I have a mild case of pericoronitis and DO NOT have dental insurance and so far havent been able to find a free dental service In my area. Can I use do?

Community health. See if you can locate a community health center that offers dental services. Sometimes pericoronitis responds well to careful oral hygiene but not always. Contact HHS as suggested or your state health department. There are quite a few programs to help but they can be tricky to find.
Assistance program. Pericoronitis will not go away on its own, so it's important to see a dentist. Assistance programs vary from state to state. Contact U.S. Department of Health and Human Services to find out about care in your area. Another possible source of lower-cost dental care is a dental school clinic (low cost). Take care.
Other options. Only a fraction of people have dental insurance through their employer. And there's always a deductible, too, as well as a co-pay, so it's never free. You can seek reduced fee care at a dental school or hospital residency program. Healthcare financing is always an alternative. One way or another, you need to budget healthcare costs into your expenses. All the best...
Unfortunately. Unfortunately, small problems often become larger ones, whether it is medical, dental, auto, etc. It is always more cost effective and smarter to find a way to address these issues sooner rather than later. I'm sure you can find some way to work this out, both now and in the future. One cannot expect to get free care or services. Look for a job with dental coverage. http://www.freedentalcare.us/
Pericoronotis. keep the area as clean as possible. Rinse with warm salt water. Use ibuprophen for pain, 600 mg every 6 hours. See a dentist ASAP as this can get worse. You can see a dentist even without dental insurance. If you have a dental school or training hospital they may have low cost treatment programs.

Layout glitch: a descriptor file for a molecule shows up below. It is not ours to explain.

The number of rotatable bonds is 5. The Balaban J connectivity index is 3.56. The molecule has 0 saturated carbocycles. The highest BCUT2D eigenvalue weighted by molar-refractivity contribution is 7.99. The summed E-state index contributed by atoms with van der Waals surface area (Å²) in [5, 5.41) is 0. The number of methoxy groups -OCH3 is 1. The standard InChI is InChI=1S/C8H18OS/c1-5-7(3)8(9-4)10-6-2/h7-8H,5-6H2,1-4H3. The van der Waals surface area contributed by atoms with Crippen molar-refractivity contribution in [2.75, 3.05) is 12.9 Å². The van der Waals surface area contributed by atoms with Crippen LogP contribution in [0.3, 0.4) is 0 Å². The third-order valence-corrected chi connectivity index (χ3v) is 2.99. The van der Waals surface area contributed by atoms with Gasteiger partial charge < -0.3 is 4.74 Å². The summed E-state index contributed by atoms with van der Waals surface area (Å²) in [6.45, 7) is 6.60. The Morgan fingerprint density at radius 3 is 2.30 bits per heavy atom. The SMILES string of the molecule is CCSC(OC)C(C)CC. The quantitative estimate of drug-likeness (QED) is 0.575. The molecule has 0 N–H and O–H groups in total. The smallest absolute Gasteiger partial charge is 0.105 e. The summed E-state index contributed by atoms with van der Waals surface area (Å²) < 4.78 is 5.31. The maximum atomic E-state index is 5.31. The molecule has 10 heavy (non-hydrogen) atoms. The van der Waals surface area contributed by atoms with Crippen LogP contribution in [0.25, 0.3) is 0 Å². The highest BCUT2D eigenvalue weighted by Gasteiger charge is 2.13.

Check dental society. Check in phone book or online for the state dental association or local dental society and research if there is a dental office that may help.
Seek dental school. Pericoronitis treatment generally involves antibiotic treatment to lower the inflammation followed by removal of the affected tooth. However in some instances pericoronitis is a stage during an eruption of a tooth which might not have to be extracted once eruption is completed. Your financial situation might be resolved if you find a local or nearby dental school with an oral surgery clinic.
Keep area clean. Pericornitis is swelling of the gums up onto the chewing surface of the tooth. It is caused by bacteria and most often occurs on the back side of the last lower tooth. This gum swelling hurts and is even worse if the opposing tooth bites down on these gums. The key is to keep this area clean until you can see a dentist-floss this area, clean with water pik, and do warm salt water rinses.
Insurance. Most people lido not have Dental Insurance, and if they do it often only covers a portion of the expense of treatment (copays, deductibles, etc.). Dental health care has to be budgeted for, just like internet access, smart-phone purchase costs, etc. Talk to Dentist about payment plans. Contact Social Services. Ask local Dental Society for sources. Good luck.